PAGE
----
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Ethical Perspectives on Social Responsibility, Research Paper Example

Pages: 1

Words: 1298

Research Paper
  • Introduction

In every organization the role of the leader is to be the face of trustworthiness and honesty, accountability, and ethics. The organization is dependent of the actions from a top down approach as the behaviors of the leaders influence the work environment of the organization. In every organization ethics and corporate responsibility are essential in maintaining a sustainable relationship between the shareholders, the organization, and the public. According to Caldwell, “When leadership behaviors are perceived as trustworthy through the observer’s mediating lens, trust increases and leaders are more likely to be viewed as ethical stewards who honor the higher level of duties.” (Caldwell, Hayes, & Long, 2010, p. 497) Throughout the course the subject of business ethics and the pertinent role it plays within organization in molding leaders, culture, and regulations from recent events. The purpose of this outline is to provide an analysis authors Cohen, Drucker, and Beebe on the roles of ethics and social responsibility within organizations.

  • Concept of Social Responsibility

Peter Drucker coined, “The Father of Modern Management” defined social responsibility as, “Every organization must assume full responsibility for its impact on employees, the environment, customers, and whomever and whatever it touches. That is social responsibility.” (Cohen, 2009) He foresaw many of the changes that would progress in the fields of business and management. He saw the importance of organizations being responsible with management as producing economic results was a priority to organizations. However, “there can be no authority without responbilily or vice versa.” (Cohen, 2009) Organizations are social institute with social responsibilities that they must adhere to in order to continue their economic results. Drucker is far from alone in assessment of social responsibility as the International Organization for Standardization (ISO) defines it as, “a balanced approach for organizations to address economic, social and environmental issues in a way that aims to benefit people, communities and society.” (Leonard and McAdam, 2003) The concept that includes issues beyond the business world such as human rights, environmental issues, social development, hazardous work environments (factories, employees), and unethical/unfair business practices.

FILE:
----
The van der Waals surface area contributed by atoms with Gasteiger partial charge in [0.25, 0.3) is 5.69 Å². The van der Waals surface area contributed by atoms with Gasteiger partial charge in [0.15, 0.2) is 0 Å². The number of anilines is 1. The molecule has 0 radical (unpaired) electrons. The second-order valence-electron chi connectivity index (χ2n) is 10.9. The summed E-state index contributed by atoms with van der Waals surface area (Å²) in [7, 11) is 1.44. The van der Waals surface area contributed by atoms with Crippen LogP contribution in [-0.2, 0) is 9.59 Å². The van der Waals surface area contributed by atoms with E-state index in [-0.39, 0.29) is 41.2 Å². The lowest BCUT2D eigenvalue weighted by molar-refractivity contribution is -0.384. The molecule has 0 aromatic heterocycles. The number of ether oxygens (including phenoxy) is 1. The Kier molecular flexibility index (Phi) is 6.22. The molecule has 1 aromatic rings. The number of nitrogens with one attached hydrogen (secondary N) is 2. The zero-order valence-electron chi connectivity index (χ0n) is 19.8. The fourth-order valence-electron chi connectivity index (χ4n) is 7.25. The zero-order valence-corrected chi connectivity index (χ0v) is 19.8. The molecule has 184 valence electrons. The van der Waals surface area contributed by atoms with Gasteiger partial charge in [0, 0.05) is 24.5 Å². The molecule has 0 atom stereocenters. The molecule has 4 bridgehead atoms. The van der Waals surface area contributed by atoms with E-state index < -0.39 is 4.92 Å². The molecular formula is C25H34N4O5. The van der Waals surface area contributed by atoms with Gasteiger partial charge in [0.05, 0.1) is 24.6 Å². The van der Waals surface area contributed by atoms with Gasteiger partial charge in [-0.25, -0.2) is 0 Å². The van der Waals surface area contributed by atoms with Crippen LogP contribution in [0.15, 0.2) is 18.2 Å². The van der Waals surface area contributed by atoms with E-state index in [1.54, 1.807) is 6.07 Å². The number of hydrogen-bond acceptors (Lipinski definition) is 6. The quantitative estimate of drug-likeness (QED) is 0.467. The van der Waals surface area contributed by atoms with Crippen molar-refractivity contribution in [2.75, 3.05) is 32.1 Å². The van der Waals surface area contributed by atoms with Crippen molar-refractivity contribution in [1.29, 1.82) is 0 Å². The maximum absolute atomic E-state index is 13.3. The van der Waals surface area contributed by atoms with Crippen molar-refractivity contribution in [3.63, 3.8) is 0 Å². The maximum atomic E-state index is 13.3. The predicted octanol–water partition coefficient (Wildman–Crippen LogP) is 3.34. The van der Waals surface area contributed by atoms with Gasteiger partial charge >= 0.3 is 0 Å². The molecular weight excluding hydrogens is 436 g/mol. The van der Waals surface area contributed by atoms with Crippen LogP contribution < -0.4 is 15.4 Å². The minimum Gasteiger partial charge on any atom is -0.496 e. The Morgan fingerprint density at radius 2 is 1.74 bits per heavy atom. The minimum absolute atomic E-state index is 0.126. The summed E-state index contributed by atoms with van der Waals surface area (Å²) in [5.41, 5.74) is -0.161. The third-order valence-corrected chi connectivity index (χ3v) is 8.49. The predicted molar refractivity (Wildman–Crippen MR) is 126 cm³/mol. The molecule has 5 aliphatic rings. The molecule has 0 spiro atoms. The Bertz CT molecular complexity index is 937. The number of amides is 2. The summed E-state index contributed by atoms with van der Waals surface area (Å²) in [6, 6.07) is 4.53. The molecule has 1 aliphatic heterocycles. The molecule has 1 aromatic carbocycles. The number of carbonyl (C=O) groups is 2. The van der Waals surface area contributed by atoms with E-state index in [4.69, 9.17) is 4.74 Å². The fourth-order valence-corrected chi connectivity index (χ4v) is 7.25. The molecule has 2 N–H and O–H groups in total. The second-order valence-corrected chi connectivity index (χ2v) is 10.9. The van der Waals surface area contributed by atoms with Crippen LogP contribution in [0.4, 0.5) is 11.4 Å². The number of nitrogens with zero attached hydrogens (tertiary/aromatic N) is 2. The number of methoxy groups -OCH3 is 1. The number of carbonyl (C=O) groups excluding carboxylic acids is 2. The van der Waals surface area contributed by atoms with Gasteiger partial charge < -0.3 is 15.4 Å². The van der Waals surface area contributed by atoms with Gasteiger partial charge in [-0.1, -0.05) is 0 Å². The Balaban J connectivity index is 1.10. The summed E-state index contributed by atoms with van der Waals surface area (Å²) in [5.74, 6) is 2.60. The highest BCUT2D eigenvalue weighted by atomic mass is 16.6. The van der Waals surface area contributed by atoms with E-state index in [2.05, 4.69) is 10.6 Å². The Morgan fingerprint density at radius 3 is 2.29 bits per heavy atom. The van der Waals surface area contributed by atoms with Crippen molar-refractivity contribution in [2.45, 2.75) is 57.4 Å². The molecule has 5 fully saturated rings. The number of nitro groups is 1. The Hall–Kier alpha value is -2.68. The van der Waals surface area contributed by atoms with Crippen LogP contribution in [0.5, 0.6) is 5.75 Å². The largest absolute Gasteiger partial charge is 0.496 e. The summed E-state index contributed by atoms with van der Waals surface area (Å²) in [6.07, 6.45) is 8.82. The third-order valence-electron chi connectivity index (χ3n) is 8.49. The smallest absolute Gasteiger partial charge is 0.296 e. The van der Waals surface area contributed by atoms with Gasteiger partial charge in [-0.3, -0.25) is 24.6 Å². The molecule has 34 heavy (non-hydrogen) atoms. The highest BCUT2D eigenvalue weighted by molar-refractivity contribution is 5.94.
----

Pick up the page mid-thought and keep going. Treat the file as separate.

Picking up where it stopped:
• Cohen’s View of Social Responsibility

Cohen relies on the research and intelligence gathered from Peter Drucker over the years, however independent of Drucker’s view, Cohen views corporate responsibility relationship to its workers and stakeholders intrinsic on the way they treat their relationship (or lack of) on society as whole. According to Cohen pertaining to the workers that responbilily is not the traditional method treating responsibility as a way that self-interest from the managers and the organization will serve the greater good. These assumptions made will on hinder the company. “The formation of our character creates predictability, dependability and consistency.”(Beebe, 2012)